And he did the right thing, the thing no one else wanted to do, like he always did, quickly ending the caterpillar’s life so it wouldn’t suffer. We tossed it into the woods and said goodbye. Don’t even get me started about the mouse he buried in the yard . . .

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Once I start talking or writing about my dad, the stories won’t stop flowing. I could write a book about this beautiful, flawed, complicated, wonderful man. Hey, maybe I will. 😉

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Here are a few simple memories I will always carry, moments that make me feel loved and always will:

Dad coming home from the field, stinking with his face painted in camo, but bear-hugging us all anyway, unpacking his rucksack so he could give Sam and I the MRE’s we always loved. Going on “Cline family adventures” on the weekends, hiking near Mount Rainier, and the way he’d always carry Sam and I down steep hills if we asked, even when we knew we could handle it ourselves. His way of making Sam and I feel completely understood with a smile, a hand on our shoulder. Hide and go seek in the dark. Countless Sunday afternoon games of H-o-r-s-e. Bringing me a rose after my ballet recital and asking “How can you be such a klutz yet be so graceful up there?” The way he’d get childlike delight in the simplest things, like the remote-controlled helicopters and other “toys” my mom would surprise him with him on Christmas, trying to make up for his childhood which was so much rougher and more paltry than he deserved.

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I want to carry his infectious smile, his ability to see the humor in even the bleakest moments, his fiercely loving heart, his tendency to do the right and honest thing, always. I want to let these things make me a better human being.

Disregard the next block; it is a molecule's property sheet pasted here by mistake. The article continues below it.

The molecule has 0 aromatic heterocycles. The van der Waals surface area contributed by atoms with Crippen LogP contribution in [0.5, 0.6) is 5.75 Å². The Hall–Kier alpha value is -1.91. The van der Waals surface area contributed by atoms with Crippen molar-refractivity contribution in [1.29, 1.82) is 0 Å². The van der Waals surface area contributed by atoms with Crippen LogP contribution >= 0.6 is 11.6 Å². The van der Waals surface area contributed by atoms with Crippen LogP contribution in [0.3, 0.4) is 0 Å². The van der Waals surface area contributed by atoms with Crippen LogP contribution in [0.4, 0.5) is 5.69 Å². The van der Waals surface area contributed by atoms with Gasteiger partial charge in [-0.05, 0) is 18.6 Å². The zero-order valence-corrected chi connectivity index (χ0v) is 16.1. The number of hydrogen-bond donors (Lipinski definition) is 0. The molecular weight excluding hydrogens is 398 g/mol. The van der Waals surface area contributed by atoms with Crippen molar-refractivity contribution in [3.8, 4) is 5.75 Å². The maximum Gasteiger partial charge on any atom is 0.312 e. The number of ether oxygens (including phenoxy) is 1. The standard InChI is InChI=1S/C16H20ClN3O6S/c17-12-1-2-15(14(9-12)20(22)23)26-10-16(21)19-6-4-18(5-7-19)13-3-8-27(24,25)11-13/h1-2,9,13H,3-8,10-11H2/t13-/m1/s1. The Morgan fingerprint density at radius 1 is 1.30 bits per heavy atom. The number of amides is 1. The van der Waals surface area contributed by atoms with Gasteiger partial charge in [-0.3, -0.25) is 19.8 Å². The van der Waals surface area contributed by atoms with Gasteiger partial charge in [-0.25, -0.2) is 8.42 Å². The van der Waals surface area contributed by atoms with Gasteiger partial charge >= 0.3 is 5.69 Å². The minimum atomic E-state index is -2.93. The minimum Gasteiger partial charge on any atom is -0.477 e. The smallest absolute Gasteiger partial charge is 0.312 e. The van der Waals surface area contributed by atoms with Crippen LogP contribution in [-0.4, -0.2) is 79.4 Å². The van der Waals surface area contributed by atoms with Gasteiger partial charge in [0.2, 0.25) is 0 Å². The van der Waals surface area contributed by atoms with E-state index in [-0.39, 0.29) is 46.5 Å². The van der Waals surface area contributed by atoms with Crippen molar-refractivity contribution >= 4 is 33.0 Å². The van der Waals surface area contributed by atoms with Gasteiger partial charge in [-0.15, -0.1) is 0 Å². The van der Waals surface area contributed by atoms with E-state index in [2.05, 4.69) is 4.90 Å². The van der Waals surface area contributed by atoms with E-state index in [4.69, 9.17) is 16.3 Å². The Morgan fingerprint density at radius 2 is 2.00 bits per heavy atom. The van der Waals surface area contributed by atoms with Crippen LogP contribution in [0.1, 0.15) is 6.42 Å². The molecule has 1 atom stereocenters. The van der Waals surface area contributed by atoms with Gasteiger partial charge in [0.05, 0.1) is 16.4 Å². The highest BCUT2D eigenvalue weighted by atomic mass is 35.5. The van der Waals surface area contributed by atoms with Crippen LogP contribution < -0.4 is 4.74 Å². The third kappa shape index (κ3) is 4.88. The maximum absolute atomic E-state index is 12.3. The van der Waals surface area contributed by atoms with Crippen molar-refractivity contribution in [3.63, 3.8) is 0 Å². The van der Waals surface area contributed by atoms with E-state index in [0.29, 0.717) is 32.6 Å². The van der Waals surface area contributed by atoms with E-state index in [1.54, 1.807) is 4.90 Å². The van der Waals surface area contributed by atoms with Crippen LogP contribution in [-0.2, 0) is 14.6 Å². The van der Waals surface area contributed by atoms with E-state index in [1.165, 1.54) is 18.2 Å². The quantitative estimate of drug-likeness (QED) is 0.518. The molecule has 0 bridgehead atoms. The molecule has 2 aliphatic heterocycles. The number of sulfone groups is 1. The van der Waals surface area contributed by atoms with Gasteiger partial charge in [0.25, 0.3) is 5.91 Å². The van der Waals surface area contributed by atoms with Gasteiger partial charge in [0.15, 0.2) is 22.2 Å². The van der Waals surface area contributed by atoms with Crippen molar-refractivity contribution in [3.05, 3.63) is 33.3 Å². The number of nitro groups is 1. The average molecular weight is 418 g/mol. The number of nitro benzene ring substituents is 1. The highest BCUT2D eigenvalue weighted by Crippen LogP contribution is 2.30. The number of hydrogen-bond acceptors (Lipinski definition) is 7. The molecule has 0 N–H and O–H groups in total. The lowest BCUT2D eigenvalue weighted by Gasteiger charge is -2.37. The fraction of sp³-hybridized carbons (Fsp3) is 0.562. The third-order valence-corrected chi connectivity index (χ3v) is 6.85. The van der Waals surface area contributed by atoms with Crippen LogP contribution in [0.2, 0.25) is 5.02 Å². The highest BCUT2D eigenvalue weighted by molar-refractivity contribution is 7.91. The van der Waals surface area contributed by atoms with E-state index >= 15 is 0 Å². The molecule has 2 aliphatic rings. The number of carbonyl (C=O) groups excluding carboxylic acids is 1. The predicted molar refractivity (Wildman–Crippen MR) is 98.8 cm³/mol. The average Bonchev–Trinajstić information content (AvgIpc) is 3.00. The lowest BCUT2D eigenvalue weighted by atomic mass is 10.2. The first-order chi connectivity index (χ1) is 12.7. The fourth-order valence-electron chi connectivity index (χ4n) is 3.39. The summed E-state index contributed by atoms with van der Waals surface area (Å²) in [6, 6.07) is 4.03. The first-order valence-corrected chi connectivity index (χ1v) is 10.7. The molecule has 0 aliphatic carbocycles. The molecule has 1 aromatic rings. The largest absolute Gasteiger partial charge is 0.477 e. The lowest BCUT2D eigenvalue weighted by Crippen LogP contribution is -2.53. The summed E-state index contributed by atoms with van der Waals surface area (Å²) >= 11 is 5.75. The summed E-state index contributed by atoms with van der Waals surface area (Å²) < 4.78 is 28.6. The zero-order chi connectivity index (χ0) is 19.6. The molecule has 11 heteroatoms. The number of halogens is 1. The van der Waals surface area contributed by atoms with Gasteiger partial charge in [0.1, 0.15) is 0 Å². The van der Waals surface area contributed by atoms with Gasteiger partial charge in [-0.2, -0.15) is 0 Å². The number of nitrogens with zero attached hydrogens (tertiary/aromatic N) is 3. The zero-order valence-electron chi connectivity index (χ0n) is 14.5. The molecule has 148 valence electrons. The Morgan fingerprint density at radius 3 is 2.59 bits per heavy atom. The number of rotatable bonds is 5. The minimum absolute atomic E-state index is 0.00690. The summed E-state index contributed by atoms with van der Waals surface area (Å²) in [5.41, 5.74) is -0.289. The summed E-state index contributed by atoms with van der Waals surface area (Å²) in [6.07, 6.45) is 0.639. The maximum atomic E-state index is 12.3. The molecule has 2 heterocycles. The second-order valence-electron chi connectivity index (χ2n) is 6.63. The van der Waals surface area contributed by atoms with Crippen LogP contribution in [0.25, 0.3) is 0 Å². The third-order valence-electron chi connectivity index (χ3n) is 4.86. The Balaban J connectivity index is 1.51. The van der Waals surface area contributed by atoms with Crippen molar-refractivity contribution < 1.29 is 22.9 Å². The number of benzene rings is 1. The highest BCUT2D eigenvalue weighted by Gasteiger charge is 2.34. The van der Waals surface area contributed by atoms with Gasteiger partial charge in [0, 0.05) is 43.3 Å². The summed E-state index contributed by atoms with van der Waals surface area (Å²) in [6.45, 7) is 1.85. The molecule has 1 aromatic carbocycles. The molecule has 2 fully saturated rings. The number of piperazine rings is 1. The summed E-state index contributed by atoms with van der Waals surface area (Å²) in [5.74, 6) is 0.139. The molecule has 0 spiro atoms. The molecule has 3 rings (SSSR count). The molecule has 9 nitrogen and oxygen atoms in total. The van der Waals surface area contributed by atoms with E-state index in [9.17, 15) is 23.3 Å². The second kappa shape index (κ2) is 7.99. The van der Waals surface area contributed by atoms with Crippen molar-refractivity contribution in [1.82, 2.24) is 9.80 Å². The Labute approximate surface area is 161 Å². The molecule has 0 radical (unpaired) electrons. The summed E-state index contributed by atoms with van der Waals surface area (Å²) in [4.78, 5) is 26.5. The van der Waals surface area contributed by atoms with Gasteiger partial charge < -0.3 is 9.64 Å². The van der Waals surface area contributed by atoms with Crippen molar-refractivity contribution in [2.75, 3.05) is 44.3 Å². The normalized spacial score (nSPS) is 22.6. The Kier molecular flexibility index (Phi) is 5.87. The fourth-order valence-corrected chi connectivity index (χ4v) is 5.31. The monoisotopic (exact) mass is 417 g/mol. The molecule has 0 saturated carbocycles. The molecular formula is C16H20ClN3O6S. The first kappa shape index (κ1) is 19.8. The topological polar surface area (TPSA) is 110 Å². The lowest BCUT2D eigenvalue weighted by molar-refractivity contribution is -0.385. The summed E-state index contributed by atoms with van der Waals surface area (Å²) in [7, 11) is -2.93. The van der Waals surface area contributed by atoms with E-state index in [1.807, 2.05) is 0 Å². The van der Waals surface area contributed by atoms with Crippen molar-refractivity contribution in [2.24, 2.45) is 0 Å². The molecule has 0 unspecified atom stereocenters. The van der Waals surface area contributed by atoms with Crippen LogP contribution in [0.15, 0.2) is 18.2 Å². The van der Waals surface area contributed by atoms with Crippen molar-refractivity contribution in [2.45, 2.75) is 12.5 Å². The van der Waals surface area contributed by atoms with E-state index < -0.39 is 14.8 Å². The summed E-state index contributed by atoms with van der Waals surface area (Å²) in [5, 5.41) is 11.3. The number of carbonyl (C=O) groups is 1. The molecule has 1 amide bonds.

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My dad was not perfect. He was a complicated man who lived a complicated life. A “bad kid” from the wrong side of the tracks who made good. He had a temper and he was stubborn as hell. But at his very heart, he was the man I snuck up behind on the deck one time when I was visiting. He didn’t know I was there and he was talking to the deer in the woods, coaxing them into the yard, his voice gentle, full of wonder and love. That was my dad and that will always be my dad.

Love you forever, Dad. I hope wherever you are, you feel lightened of the burdens you carried, and that you can smoke all the cigarettes and eat all the thin mint ice cream you want.

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“This is a hammer, this is a hymn.”

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Last year at this time I lived in a beautiful beach town in Baja, Mexico. Last winter meant swimming in the ocean, tacos at open air street stands, micheladas at dark little bars. Palm trees and pink and orange flowers as big as my head.

Last winter also contained all the tension and sadness of an unraveling marriage, the cold, complete realization that both the marriage and the move to Mexico were profound mistakes, mistakes for which I was responsible. I would walk my dogs to the beach alone (he never wanted to come along), and have the conversations in my head that I wasn’t able to have out loud with anyone. This is all wrong but how do I undo it? The undoing felt impossible. Even now, with all undone and burned to the ground, it still feels impossible.

I’d sit on a sand dune, look out at the sparkling Pacific. Sometimes there would be whales. I’d nearly always be the only one on the beach. The whales would leap into the air and I’d gasp, look around like “Are you kidding me? There’s no one else around to see this?” And I learned that things unshared can still be beautiful, though not as beautiful as when you have someone to share them with.